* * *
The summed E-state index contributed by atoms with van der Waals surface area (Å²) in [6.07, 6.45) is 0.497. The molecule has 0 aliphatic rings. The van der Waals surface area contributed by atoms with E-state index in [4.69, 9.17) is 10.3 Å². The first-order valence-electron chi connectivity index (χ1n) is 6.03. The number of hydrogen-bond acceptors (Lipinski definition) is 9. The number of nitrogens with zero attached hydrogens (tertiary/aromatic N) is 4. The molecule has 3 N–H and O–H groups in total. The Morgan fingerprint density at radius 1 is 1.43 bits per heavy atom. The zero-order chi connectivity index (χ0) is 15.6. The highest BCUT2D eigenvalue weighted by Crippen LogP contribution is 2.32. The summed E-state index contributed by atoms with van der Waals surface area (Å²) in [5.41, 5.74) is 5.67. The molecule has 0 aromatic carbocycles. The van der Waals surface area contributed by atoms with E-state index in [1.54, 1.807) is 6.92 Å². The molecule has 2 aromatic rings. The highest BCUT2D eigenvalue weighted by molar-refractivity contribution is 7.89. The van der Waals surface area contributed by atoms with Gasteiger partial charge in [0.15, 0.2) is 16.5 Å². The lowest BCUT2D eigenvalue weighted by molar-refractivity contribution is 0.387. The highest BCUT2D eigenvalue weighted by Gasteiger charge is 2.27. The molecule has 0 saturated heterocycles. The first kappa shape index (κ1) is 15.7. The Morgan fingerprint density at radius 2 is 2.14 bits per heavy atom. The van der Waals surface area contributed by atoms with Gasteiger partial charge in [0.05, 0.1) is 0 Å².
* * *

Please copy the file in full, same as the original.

The summed E-state index contributed by atoms with van der Waals surface area (Å²) in [6.07, 6.45) is 0.497. The molecule has 0 aliphatic rings. The van der Waals surface area contributed by atoms with E-state index in [4.69, 9.17) is 10.3 Å². The first-order valence-electron chi connectivity index (χ1n) is 6.03. The number of hydrogen-bond acceptors (Lipinski definition) is 9. The number of nitrogens with zero attached hydrogens (tertiary/aromatic N) is 4. The molecule has 3 N–H and O–H groups in total. The Morgan fingerprint density at radius 1 is 1.43 bits per heavy atom. The zero-order chi connectivity index (χ0) is 15.6. The highest BCUT2D eigenvalue weighted by Crippen LogP contribution is 2.32. The summed E-state index contributed by atoms with van der Waals surface area (Å²) in [5.41, 5.74) is 5.67. The molecule has 0 aromatic carbocycles. The van der Waals surface area contributed by atoms with E-state index in [1.54, 1.807) is 6.92 Å². The molecule has 2 aromatic rings. The highest BCUT2D eigenvalue weighted by molar-refractivity contribution is 7.89. The van der Waals surface area contributed by atoms with Gasteiger partial charge in [0.15, 0.2) is 16.5 Å². The lowest BCUT2D eigenvalue weighted by molar-refractivity contribution is 0.387. The highest BCUT2D eigenvalue weighted by Gasteiger charge is 2.27. The molecule has 0 saturated heterocycles. The first kappa shape index (κ1) is 15.7. The Morgan fingerprint density at radius 2 is 2.14 bits per heavy atom. The van der Waals surface area contributed by atoms with Gasteiger partial charge in [0.05, 0.1) is 0 Å².